Luckily these aren’t the only games available on the Tablet S, you can access HD games by hitting the Gameloft HD Games icon. This launches the Gameloft site that allows you to trial RF 2011 HD, NOVA2, Asphalt6 and Green Farm to really get a sense of what that Tegra 2 chip is capable of.

The only problem is, this process is incredibly clumsy. You will have to enter settings and enable to installation of non-market apps before the install will work. This is incredibly unintuitive for a shortcut that comes pre-installed, users should be able to click and go, not have to configure settings. After downloading and installing Asphalt 6, when running the game, an additional 576MB had to be downloaded before the game will start.

If you have the patience and data, then the process does actually result in impressive gameplay.

Remote Control
Its amazing that this is the first tablet I’ve used that contains an IR blaster to control your devices. Positioned at the top of the tablet, a pin-hole sized IR port transmits signals to your TV and devices. We often talk about device convergence, well, the Sony Tablet S does the role of a multi-function TV remote.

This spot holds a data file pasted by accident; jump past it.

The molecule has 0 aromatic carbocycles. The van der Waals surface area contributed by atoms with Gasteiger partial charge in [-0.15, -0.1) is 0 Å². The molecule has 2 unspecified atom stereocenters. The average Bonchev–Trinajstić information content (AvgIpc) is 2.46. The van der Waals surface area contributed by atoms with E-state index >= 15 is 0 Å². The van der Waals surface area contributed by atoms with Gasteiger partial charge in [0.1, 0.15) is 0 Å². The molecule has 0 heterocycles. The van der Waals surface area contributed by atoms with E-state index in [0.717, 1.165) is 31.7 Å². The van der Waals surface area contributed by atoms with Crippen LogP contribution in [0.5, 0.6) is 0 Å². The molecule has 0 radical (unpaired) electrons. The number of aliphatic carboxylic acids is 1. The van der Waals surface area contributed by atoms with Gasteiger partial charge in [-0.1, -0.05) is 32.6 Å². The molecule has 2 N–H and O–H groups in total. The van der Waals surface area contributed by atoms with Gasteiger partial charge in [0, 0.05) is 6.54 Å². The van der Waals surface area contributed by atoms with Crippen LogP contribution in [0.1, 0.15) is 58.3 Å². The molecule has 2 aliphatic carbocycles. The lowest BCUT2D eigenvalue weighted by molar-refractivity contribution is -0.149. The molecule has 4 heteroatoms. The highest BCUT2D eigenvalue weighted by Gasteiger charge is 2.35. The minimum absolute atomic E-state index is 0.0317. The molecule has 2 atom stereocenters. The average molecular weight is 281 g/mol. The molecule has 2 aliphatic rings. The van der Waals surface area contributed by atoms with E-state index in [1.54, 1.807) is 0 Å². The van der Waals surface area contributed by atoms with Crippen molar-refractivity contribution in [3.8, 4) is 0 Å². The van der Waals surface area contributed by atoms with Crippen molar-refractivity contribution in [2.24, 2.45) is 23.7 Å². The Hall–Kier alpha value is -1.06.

Setup is easy if you have a device on their supported hardware list, especially if you have a Sony TV or blu-ray player. If your device (like TiVo) isn’t on the list, the tablet can learn IR functions by pointing your remote at the IR port and following the wizard.



Price & availability

Sony’s Tablet S comes in 3 models, the SGPT111 costs A$429 (16GB WiFi-only), the SGPT112 costs A$499 (32GB WiFi-only) and the SGPT113 which costs A$599 (32GB 3G/WiFi).




The unique design is a welcome change from the standard iPad clones, however the software often lets device what really is good hardware. Apps are often only available in landscape mode, despite the focus for the Tablet is being on its in-hand feel in portrait mode.

Sure there’s no Retina display, but this is a Sony product, which means they’re no slouch when it comes to industrial design. If you use Google services, or you’re a fan of Android, then this is a solid tablet. This is a tablet that will only get better with time. Its disappointing to see that it doesn’t already ship with Ice Cream Sandwich, but for now we’ll trust that its not far away.

The fact that the starting price for the Sony Tablet S and the iPad starting price are exactly the same is not an accident. At this price point Sony are positioning it as a head-to-head competitor, which means we need to look at the Tablet S in that light.

For those who are tied to Google services, or use an Android phone, it’d be a great addition to your mobile lineup of gadgets. For someone fresh to the tablet market, I’d still have to recommend the market leader, the iPad 3.

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This post is authored by techAU staffers. Used rarely and sparingly when the source decided to keep their identity secret, or a guest author who isn't seeking credit.